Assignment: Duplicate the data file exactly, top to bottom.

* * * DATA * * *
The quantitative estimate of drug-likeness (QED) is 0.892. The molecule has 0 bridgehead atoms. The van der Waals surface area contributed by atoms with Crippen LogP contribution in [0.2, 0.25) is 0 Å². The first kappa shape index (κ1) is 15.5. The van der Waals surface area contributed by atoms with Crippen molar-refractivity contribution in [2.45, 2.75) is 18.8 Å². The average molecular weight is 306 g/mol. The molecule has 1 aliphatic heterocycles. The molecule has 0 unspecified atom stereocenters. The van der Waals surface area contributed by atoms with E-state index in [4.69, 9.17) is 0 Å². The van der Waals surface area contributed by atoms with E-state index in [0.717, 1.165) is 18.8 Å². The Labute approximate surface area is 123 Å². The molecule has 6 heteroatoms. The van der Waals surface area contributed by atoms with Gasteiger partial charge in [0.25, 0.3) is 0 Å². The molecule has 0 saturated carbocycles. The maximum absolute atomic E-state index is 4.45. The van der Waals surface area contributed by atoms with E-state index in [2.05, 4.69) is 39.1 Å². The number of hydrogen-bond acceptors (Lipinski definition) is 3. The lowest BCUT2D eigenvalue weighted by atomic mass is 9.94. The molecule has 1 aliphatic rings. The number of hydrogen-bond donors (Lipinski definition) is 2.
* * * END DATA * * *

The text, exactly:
The quantitative estimate of drug-likeness (QED) is 0.892. The molecule has 0 bridgehead atoms. The van der Waals surface area contributed by atoms with Crippen LogP contribution in [0.2, 0.25) is 0 Å². The first kappa shape index (κ1) is 15.5. The van der Waals surface area contributed by atoms with Crippen molar-refractivity contribution in [2.45, 2.75) is 18.8 Å². The average molecular weight is 306 g/mol. The molecule has 1 aliphatic heterocycles. The molecule has 0 unspecified atom stereocenters. The van der Waals surface area contributed by atoms with E-state index in [4.69, 9.17) is 0 Å². The van der Waals surface area contributed by atoms with E-state index in [0.717, 1.165) is 18.8 Å². The Labute approximate surface area is 123 Å². The molecule has 6 heteroatoms. The van der Waals surface area contributed by atoms with Gasteiger partial charge in [0.25, 0.3) is 0 Å². The molecule has 0 saturated carbocycles. The maximum absolute atomic E-state index is 4.45. The van der Waals surface area contributed by atoms with E-state index in [2.05, 4.69) is 39.1 Å². The number of hydrogen-bond acceptors (Lipinski definition) is 3. The lowest BCUT2D eigenvalue weighted by atomic mass is 9.94. The molecule has 1 aliphatic rings. The number of hydrogen-bond donors (Lipinski definition) is 2.